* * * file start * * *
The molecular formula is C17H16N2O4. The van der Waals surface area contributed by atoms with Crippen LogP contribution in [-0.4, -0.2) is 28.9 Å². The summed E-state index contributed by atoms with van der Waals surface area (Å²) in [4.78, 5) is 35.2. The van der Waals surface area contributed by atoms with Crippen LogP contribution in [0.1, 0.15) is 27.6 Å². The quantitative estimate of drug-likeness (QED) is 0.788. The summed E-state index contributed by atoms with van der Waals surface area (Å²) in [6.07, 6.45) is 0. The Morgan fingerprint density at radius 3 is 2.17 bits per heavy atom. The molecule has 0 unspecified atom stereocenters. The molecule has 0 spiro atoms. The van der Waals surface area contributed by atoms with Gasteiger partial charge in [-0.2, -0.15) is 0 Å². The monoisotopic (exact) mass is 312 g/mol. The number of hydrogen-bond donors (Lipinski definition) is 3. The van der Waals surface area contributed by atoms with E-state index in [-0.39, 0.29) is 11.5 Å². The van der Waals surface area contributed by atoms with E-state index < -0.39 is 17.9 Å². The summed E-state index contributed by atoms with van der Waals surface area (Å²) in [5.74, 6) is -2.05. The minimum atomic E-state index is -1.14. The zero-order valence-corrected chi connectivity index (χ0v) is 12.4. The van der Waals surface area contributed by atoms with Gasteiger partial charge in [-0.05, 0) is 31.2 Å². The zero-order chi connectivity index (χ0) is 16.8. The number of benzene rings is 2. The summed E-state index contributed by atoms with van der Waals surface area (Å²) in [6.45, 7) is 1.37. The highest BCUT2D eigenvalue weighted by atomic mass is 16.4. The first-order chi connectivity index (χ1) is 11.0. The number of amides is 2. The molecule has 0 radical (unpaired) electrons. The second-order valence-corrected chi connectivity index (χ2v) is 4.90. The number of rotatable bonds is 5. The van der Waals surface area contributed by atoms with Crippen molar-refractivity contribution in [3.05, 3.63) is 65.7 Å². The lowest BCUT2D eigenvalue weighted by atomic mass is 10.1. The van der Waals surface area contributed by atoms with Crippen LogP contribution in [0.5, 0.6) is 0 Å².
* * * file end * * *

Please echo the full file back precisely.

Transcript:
The molecular formula is C17H16N2O4. The van der Waals surface area contributed by atoms with Crippen LogP contribution in [-0.4, -0.2) is 28.9 Å². The summed E-state index contributed by atoms with van der Waals surface area (Å²) in [4.78, 5) is 35.2. The van der Waals surface area contributed by atoms with Crippen LogP contribution in [0.1, 0.15) is 27.6 Å². The quantitative estimate of drug-likeness (QED) is 0.788. The summed E-state index contributed by atoms with van der Waals surface area (Å²) in [6.07, 6.45) is 0. The Morgan fingerprint density at radius 3 is 2.17 bits per heavy atom. The molecule has 0 unspecified atom stereocenters. The molecule has 0 spiro atoms. The van der Waals surface area contributed by atoms with Gasteiger partial charge in [-0.2, -0.15) is 0 Å². The monoisotopic (exact) mass is 312 g/mol. The number of hydrogen-bond donors (Lipinski definition) is 3. The van der Waals surface area contributed by atoms with E-state index in [-0.39, 0.29) is 11.5 Å². The van der Waals surface area contributed by atoms with E-state index < -0.39 is 17.9 Å². The summed E-state index contributed by atoms with van der Waals surface area (Å²) in [5.74, 6) is -2.05. The minimum atomic E-state index is -1.14. The zero-order valence-corrected chi connectivity index (χ0v) is 12.4. The van der Waals surface area contributed by atoms with Gasteiger partial charge in [-0.05, 0) is 31.2 Å². The zero-order chi connectivity index (χ0) is 16.8. The number of benzene rings is 2. The summed E-state index contributed by atoms with van der Waals surface area (Å²) in [6.45, 7) is 1.37. The highest BCUT2D eigenvalue weighted by atomic mass is 16.4. The first-order chi connectivity index (χ1) is 11.0. The number of amides is 2. The molecule has 0 radical (unpaired) electrons. The second-order valence-corrected chi connectivity index (χ2v) is 4.90. The number of rotatable bonds is 5. The van der Waals surface area contributed by atoms with Crippen molar-refractivity contribution in [3.05, 3.63) is 65.7 Å². The lowest BCUT2D eigenvalue weighted by atomic mass is 10.1. The van der Waals surface area contributed by atoms with Crippen LogP contribution in [0.5, 0.6) is 0 Å².